We live in a post-Roe America – Alleluia! But our struggle for the right to life and respect for the dignity of every human being, including the unborn, is nowhere near over. These are values that it is essential to teach our children. It should be part of the environment of every Catholic school and parish. The people should breathe it like the air. One way we can build a culture of life with our children is through prayer. On January 23, Catholics are asked to pray for the unborn. We continue to pray for their legal protection. Do not let this day pass without some special prayer or activity with your students honoring the dignity and beauty of unborn children and celebrating all human life as a precious gift from God.
February 2 – The Presentation of the Lord / Candlemas Day
This can hardly be considered a smaller feast, but it is often overlooked. February 2 is 40 days after Christmas, and the day Jesus is presented in the Temple. Traditionally, this date used to be the end of the Christmas season, and many people continue the tradition of keeping the nativity scene up in their homes until February 2. To remember this day, ideally, your class could go to Mass. At least read Luke 2:22-28 together and pray the Fourth Joyful Mystery of the Rosary.
February 2 is also Candlemas Day, when candles are blessed for use throughout the year. This tradition dates to the Middle Ages and celebrates Christ, the Light of the World, coming to the Temple in Jerusalem. Candlelight processions are a beautiful and traditional way to celebrate. If possible, ask a priest to bless candles for your classroom or, even better, have families bring or send in candles from their homes to be blessed.
February 3 – St. Blase
The day after Candlemas, when all your candles have just been blessed, you get a chance to use them for a special blessing! February 3 is the feast day of St. Blase, who was a fourth century bishop. There is a story that a mother once rushed to St. Blase to help her son, who was choking to death on a fishbone. Blase prayed and blessed the child, and he was miraculously saved. On St. Blase’s feast day, we can receive a special blessing with candles, asking the saint to intercede for us and protect us from every disease of the throat. Two blessed candles are crossed and held over our throats as we pray for the blessing.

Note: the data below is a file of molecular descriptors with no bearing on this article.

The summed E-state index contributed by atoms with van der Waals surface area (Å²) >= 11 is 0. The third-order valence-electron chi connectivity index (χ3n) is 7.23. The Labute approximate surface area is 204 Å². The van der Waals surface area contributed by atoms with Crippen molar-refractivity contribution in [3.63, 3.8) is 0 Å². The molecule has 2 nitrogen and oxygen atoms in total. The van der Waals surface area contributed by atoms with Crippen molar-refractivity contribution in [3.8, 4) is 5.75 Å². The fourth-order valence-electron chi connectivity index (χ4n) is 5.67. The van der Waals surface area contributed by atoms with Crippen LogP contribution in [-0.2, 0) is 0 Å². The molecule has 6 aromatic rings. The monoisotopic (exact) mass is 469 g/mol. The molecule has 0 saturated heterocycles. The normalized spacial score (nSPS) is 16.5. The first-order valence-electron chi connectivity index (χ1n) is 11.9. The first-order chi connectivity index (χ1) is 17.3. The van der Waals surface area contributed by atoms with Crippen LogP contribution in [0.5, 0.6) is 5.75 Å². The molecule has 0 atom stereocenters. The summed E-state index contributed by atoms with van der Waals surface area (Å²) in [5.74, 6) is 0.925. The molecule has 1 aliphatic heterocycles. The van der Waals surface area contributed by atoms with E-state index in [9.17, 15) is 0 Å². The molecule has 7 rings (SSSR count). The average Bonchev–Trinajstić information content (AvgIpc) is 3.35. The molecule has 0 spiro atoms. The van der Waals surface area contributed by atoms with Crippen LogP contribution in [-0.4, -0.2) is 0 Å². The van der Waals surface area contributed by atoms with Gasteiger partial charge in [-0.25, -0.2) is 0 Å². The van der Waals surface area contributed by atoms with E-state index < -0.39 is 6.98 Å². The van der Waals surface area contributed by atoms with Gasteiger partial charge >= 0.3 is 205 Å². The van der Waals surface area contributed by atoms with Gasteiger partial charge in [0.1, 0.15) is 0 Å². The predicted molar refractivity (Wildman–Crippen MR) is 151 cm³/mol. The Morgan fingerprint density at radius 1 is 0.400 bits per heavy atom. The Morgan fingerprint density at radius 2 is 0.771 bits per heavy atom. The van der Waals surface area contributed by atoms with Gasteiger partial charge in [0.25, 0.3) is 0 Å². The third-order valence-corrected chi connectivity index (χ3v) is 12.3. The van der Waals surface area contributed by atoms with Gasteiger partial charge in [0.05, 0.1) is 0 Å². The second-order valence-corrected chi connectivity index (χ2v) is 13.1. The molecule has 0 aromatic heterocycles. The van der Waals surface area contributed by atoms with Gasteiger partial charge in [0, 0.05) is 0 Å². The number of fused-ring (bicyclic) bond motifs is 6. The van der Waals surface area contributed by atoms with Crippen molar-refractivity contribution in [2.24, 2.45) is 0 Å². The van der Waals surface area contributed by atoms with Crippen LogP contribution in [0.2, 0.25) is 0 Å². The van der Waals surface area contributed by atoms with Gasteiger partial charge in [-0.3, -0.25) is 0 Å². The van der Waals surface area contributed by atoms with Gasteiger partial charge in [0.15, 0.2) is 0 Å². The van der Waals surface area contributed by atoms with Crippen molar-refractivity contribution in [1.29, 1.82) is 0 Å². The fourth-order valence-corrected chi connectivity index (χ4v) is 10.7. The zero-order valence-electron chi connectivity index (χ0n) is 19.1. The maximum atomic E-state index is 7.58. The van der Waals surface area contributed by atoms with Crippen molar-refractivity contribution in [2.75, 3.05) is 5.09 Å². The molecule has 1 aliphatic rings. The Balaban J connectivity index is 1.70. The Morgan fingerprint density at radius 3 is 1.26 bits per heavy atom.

March 25 – The Annunciation
This is another very big feast day that is often overlooked. March 25 is exactly nine months before December 25, Christmas. On March 25, we celebrate the Annunciation, when the Archangel Gabriel came to Mary to announce God’s plan for her to be the mother of Jesus. This is the moment Jesus took on our human nature in the womb of the Blessed Virgin Mary. We should celebrate! This feast almost always falls during Lent and unless it is Holy Week, it is a day off from Lent (as is the feast of St. Joseph, on March 19). Let the students know that. Celebrate with a bit of a feast, read Luke 1:26-38, and pray the First Joyful Mystery of the Rosary. Stressing that this moment is when God truly became human is another way to impart to students the humanity and dignity of unborn babies. Jesus Himself was an unborn child and took on our human nature in the womb of His mother.
Consider adding these (and other) lesser-known feasts to your classroom celebrations, and help your students celebrate our Faith all year long!